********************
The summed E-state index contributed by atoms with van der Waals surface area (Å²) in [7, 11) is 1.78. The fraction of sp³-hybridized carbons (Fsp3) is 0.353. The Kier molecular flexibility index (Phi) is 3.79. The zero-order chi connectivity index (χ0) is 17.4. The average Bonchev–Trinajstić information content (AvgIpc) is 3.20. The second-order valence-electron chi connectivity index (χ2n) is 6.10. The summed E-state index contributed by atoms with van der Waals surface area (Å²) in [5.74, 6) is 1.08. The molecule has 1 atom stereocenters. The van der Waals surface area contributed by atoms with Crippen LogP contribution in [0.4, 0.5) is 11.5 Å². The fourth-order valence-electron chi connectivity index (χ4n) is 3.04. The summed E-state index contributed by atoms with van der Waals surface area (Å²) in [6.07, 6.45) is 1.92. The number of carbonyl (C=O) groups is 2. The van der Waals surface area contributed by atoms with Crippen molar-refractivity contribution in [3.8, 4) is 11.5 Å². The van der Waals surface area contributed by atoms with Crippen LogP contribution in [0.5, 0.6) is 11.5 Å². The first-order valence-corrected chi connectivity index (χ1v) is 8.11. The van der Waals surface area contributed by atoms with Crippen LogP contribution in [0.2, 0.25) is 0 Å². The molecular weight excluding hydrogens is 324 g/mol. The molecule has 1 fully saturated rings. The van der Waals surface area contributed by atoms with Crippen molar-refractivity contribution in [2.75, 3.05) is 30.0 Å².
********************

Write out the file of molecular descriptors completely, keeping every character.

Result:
The summed E-state index contributed by atoms with van der Waals surface area (Å²) in [7, 11) is 1.78. The fraction of sp³-hybridized carbons (Fsp3) is 0.353. The Kier molecular flexibility index (Phi) is 3.79. The zero-order chi connectivity index (χ0) is 17.4. The average Bonchev–Trinajstić information content (AvgIpc) is 3.20. The second-order valence-electron chi connectivity index (χ2n) is 6.10. The summed E-state index contributed by atoms with van der Waals surface area (Å²) in [5.74, 6) is 1.08. The molecule has 1 atom stereocenters. The van der Waals surface area contributed by atoms with Crippen LogP contribution in [0.4, 0.5) is 11.5 Å². The fourth-order valence-electron chi connectivity index (χ4n) is 3.04. The summed E-state index contributed by atoms with van der Waals surface area (Å²) in [6.07, 6.45) is 1.92. The number of carbonyl (C=O) groups is 2. The van der Waals surface area contributed by atoms with Crippen molar-refractivity contribution in [3.8, 4) is 11.5 Å². The van der Waals surface area contributed by atoms with Crippen LogP contribution in [0.5, 0.6) is 11.5 Å². The first-order valence-corrected chi connectivity index (χ1v) is 8.11. The van der Waals surface area contributed by atoms with Crippen LogP contribution in [0.2, 0.25) is 0 Å². The molecular weight excluding hydrogens is 324 g/mol. The molecule has 1 fully saturated rings. The van der Waals surface area contributed by atoms with Crippen molar-refractivity contribution in [2.75, 3.05) is 30.0 Å².